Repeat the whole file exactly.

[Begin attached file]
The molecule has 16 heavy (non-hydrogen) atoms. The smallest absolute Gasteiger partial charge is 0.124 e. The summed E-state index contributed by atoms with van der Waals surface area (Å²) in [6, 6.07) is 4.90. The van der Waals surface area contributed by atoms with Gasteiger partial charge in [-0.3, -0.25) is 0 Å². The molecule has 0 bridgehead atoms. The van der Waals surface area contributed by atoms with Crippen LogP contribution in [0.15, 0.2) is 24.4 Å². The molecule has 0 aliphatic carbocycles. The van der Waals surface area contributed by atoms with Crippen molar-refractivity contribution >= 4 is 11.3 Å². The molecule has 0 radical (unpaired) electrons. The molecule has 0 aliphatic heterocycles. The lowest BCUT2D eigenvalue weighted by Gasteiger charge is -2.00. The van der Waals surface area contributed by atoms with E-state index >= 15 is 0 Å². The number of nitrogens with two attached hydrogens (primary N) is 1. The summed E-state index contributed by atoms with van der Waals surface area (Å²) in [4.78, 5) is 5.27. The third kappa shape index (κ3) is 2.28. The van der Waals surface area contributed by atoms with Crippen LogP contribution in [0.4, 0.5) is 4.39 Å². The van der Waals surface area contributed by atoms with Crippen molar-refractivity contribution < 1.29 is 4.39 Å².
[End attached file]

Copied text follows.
The molecule has 16 heavy (non-hydrogen) atoms. The smallest absolute Gasteiger partial charge is 0.124 e. The summed E-state index contributed by atoms with van der Waals surface area (Å²) in [6, 6.07) is 4.90. The van der Waals surface area contributed by atoms with Gasteiger partial charge in [-0.3, -0.25) is 0 Å². The molecule has 0 bridgehead atoms. The van der Waals surface area contributed by atoms with Crippen LogP contribution in [0.15, 0.2) is 24.4 Å². The molecule has 0 aliphatic carbocycles. The van der Waals surface area contributed by atoms with Crippen molar-refractivity contribution >= 4 is 11.3 Å². The molecule has 0 radical (unpaired) electrons. The molecule has 0 aliphatic heterocycles. The lowest BCUT2D eigenvalue weighted by Gasteiger charge is -2.00. The van der Waals surface area contributed by atoms with E-state index >= 15 is 0 Å². The number of nitrogens with two attached hydrogens (primary N) is 1. The summed E-state index contributed by atoms with van der Waals surface area (Å²) in [4.78, 5) is 5.27. The third kappa shape index (κ3) is 2.28. The van der Waals surface area contributed by atoms with Crippen LogP contribution in [0.4, 0.5) is 4.39 Å². The van der Waals surface area contributed by atoms with Crippen molar-refractivity contribution < 1.29 is 4.39 Å².